The Cosmic Joker
by Michael J. Hallowell

My mother recently bought a birthday card for my brother, who happens to be called Graham. She took the card home, found a ballpoint pen and then opened the card so that she could write the greeting.

Admittedly, the story so far does not present any of the trappings of an edge-of-the-seat thriller novel, but please be patient. Things are about to get better.

To my mother’s dismay, she found that the card had already been signed by someone else. In blue ink, just underneath the verse, were the words, ‘To Graham, with lots of love from Mam and Dad. Happy Birthday.’

Several thoughts went through my mother’s mind. Someone was playing a practical joke on her. She even wondered if she was hallucinating. Absolutely mystified, she returned the card to the Walmart ASDA store from whence it came, and was given a replacement.

Of course, there are several rational solutions to this mystery. Perhaps someone had purchased the card for their son’s birthday, only to find that their spouse had bought an identical one by coincidence. The purchaser may have then taken the card back to the store for a refund, forgetting that he or she had already written the card out.

The strangest thing, of course is that the intended recipient of the card bore the same name as my brother. Statistically, I suppose, something like this has to happen every once in a while. Nevertheless, bizarre coincidences like this always leave a nagging doubt behind that something more than sheer chance is at work. That which is highly unlikely but statistically possible may be swallowed, but always leaves a strange after-taste; a feeling that “something odd” has still happened. Our brain screams “This happened purely because of chance – nothing more than an amazing coincidence!” whilst, simultaneously, a still, small voice whispers in our ear, “No it didn’t happen by chance at all. This happened for a reason...”

It is fashionable for investigators nowadays to talk of “synchronicity”. Indeed, I have written about this intriguing subject myself on numerous occasions. The problem with this term is that it sounds rather clinical. The aura of magic – the delicious sense of strangeness – which accompanies bizarre coincidences gets lost in the translation.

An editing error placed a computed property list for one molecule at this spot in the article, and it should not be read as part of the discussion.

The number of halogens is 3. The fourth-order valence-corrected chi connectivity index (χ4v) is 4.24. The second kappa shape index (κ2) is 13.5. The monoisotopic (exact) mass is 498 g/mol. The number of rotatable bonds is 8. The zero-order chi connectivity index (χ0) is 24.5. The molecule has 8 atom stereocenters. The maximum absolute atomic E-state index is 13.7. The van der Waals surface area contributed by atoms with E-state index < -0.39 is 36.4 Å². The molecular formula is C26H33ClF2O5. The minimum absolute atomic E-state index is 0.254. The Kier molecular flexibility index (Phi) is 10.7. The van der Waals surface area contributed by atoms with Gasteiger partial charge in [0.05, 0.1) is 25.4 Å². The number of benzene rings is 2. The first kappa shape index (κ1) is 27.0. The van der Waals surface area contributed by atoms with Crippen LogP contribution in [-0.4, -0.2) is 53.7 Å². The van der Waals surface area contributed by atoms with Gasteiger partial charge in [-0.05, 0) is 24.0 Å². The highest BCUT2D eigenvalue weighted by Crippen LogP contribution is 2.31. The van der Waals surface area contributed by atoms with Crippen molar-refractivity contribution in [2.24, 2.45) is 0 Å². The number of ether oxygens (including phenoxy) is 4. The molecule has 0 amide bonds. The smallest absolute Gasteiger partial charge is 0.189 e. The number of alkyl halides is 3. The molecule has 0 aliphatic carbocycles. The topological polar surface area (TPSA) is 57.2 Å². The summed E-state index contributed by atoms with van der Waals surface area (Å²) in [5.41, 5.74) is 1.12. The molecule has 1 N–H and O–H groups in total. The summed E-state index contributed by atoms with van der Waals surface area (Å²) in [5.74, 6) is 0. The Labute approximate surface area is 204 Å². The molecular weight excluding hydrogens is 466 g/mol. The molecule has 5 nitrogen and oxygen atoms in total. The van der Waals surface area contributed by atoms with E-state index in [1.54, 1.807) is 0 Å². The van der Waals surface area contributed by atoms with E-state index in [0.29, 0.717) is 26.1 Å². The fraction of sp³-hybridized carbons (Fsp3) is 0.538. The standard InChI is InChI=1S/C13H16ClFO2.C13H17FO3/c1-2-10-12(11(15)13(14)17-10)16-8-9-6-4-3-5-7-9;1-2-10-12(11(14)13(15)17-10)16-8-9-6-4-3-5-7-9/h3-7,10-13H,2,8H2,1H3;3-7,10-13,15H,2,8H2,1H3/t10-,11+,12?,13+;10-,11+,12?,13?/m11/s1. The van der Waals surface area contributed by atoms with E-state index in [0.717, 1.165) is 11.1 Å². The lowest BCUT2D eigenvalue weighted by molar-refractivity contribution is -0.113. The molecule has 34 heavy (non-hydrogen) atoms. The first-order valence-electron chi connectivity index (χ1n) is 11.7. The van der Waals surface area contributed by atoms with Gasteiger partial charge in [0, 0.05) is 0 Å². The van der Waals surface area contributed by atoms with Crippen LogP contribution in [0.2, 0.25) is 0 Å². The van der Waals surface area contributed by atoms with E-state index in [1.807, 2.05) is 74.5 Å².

This dilemma was not lost on the ancients. They were as aware of statistics and probabilities as we are today, and yet they too recognised that there was something more to the picture than mathematics.

Some researchers have long agreed with the ancients that it sometimes seems as if a Cosmic Joker is at work; as if an unseen hand is guiding events and circumstances so that a rhythm or meaning becomes apparent.

Whatever we think of the “Cosmic Joker” idea, the truth is that some very strange coincidences do take place. Let me tell you about one which happened to me just two weeks ago.


Back in August I attended the legendary Weird Weekend convention in Devon – an annual pilgrimage for those who love to wallow in the mystic waters of Forteana. Whilst there, I met a fellow researcher and author called Gordon Rutter. Three weeks ago, Gordon e-mailed me and said he was popping up to the north east for a visit, and wondered if we could meet up. I was delighted, and e-mailed him back immediately to say I'd be pleased to. We agreed to meet at 2pm under the clock by the tobacco kiosk at Newcastle upon Tyne Central Train Station. I got there a little early, so I had a coffee and then, at 1.55 precisely, made my way to our meeting place.